Renewables have often been (unconsciously) framed in a similar vein and have been promoted through mostly financial incentives. Albeit renewables have widely diffused in recent years, they have also encountered opposition and resistance in different places (see e.g., [11]), and current deployment efforts fail to convincingly appreciate questions of justice, power dynamics, and human experience in the face of the climate transition. Exploring different framings of renewables (e.g., the reappropriation of the means of productions and consumption of energy by citizens or a means towards more deliberative democracy) and how the sourcing and use of materials necessary for the development of renewables (and mostly found in the Global South) can be done in a just way that enables the countries and communities involved in their extraction to benefit from these developments. Similar concerns have been raised about NETs, and in particular afforestation and Bioenergy with carbon capture and storage (BECCS). Advocates of NETs argue that they should be deployed substantially within the next ten years if societies want to reach global net zero and avoid climate overshoot [12]. This is notwithstanding questions of social acceptability, the potential impacts of NETs (especially land-based ones) on biodiversity and livelihoods, and the dangers of mitigation deterrence–the idea that NETs might act as an excuse for avoiding the need to cut emissions today. Finally, under least cost scenarios, the Global South is generally projected to host these projects, raising the spectre of neo-colonialism. These examples demonstrate the dearth of understanding of how emerging technologies are framed and interact with socio-material realities [6], and how they risk perpetuating or leading to new social and environmental injustices or opposition [13] if social, political, cultural and economic contextual dimensions are not considered.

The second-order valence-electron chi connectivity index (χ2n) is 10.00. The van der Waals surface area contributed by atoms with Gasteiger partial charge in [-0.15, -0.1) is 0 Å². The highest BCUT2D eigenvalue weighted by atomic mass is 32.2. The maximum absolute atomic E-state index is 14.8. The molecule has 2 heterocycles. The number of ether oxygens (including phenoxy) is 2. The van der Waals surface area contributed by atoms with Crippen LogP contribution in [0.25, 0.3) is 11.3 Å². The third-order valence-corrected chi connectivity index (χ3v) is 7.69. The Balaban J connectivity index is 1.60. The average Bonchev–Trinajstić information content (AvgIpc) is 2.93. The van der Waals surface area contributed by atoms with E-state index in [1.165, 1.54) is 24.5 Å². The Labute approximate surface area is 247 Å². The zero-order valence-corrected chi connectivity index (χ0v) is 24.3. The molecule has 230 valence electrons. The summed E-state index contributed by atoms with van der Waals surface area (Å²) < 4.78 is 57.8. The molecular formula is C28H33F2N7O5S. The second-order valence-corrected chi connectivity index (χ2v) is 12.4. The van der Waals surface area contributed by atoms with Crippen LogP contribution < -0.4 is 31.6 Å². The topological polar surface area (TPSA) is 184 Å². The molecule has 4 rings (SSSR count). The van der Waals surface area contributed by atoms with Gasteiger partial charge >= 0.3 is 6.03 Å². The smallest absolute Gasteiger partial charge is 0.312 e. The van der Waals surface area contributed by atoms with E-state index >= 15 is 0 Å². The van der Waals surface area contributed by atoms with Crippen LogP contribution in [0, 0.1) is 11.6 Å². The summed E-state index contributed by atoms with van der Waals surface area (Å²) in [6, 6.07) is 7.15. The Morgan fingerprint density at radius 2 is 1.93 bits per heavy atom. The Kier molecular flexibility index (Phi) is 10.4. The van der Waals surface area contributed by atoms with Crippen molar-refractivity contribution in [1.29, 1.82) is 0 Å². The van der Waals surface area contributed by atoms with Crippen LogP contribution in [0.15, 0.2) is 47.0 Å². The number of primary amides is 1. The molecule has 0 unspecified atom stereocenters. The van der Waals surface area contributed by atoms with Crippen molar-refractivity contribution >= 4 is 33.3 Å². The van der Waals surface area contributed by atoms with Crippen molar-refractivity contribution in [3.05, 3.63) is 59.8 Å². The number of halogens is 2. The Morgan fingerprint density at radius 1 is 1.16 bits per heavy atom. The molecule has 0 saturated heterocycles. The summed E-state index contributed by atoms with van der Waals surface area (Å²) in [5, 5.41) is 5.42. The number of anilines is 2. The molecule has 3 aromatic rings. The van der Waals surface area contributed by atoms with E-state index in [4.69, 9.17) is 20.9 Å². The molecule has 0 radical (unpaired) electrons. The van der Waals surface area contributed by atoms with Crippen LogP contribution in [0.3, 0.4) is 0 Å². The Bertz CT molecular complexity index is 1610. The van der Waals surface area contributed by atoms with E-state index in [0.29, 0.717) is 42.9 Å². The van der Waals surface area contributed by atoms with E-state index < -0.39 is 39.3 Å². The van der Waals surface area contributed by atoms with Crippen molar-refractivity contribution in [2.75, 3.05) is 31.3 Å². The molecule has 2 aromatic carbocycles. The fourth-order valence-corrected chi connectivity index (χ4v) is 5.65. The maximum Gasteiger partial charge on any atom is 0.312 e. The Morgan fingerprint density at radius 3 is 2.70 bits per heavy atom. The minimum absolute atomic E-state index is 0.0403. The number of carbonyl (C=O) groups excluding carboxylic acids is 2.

To conclude, there is a need to expand our knowledge on climate change to engage more readily with what constitutes the common good and desirable futures, and thus shed new light on climate mitigation pathways. In this context, interdisciplinary studies are paramount to find ways to better emphasize the human dimensions that complement techno-oriented approaches. This could help overcome the sterile divide between techno-optimism and doomism that pervades current thinking on climate change by providing a richer assessment of the broad aims that humanity can aspire toward and provide a more hopeful, yet informed, view of the future. Appreciating what constitutes desirable futures and the common good could encourage context-specific ways of addressing climate change (rather than only technological) that weave together futures that are just and desirable for all. This is a normative endeavour, but the current thinking–futures betting on least cost and top-down technological change devoid of redistributive policies–is no less normative.

References